I’m not a hickory expert, so a more experienced weaver may laugh at these thoughts. The warp wasn’t too difficult, since it was primarily just wrapping the frame front to back. It was the weft where I knew I was in trouble. The tight warp, along with the thick bark, made weaving in-and-out of the seat challenging. On previous seats, with thinner bark, it was easy to manipulate the leading edge in-and-out of the warp. Not so with the thick stuff until I thinned out the lead edge to knife point.

Bark after weaving. The warp is mostly tight across the front rail.

Then came the challenge of getting a tight weave. That was impossible, as the heavy bark prevented the weft weave from coming anywhere close to the previous line. It took a good deal more effort to weave this seat in relation to the previous work I’ve done with thinner barked . It was a struggle to pull the line of bark through the seat even after I got the lead edge through the warp.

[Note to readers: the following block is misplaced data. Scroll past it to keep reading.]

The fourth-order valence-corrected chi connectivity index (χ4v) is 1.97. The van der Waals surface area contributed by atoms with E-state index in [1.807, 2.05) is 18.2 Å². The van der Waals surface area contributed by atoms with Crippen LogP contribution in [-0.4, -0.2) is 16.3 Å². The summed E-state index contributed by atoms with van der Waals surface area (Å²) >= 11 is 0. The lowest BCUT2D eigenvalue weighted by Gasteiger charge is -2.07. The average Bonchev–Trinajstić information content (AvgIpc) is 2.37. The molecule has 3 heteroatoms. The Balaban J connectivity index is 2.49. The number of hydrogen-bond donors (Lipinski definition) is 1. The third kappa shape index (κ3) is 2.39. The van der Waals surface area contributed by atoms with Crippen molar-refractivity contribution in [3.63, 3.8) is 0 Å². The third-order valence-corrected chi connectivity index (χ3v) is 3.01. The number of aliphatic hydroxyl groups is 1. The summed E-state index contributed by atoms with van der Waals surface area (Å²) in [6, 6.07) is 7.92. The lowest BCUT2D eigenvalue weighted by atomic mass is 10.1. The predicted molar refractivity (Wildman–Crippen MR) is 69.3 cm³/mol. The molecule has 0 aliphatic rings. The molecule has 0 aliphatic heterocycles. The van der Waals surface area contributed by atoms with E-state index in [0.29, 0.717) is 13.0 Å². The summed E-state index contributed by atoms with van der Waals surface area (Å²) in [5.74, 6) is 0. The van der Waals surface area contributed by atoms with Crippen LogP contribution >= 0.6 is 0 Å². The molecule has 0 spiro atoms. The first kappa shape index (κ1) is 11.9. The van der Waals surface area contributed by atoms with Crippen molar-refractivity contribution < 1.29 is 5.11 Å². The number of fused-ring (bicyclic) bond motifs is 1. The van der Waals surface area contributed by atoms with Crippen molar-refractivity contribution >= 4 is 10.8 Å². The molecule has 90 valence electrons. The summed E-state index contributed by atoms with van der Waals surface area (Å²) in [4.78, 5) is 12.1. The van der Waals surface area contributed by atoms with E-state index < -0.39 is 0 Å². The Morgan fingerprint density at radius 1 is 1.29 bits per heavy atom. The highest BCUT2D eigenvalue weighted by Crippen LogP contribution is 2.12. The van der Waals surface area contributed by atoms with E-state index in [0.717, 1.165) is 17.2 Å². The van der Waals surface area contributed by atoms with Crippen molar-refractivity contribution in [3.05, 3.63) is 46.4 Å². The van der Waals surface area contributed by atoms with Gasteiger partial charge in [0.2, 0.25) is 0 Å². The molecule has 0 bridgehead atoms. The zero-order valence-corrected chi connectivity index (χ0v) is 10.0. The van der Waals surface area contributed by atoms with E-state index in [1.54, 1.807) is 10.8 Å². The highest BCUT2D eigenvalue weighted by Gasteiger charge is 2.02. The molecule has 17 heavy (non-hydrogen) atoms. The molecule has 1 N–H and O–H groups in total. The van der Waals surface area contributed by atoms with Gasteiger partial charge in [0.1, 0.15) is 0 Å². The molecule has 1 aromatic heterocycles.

After weaving a row, I would push that row as tight as I could to the row before it. There are wide spaces between the rows of weft – probably 1/4″+ or so. It looks good on this seat, since it’s a single piece and doesn’t need to match other work. The wider gaps gives it a rustic look that is completely appropriate for the ash, post-and-rung stool.

Before trimming and oiling. Note how the gaps opened on the front rail after drying – due to the extensive soaking

It’s clear now why chairmakers dress the bark before a bottoming, thinning the thick areas and trimming the edges to get a more consistent width. It would be impossible to make an even, tight and consistent bottom with thick bark. And a rustic weave might not look right on a comtemporary or clean-lined chair.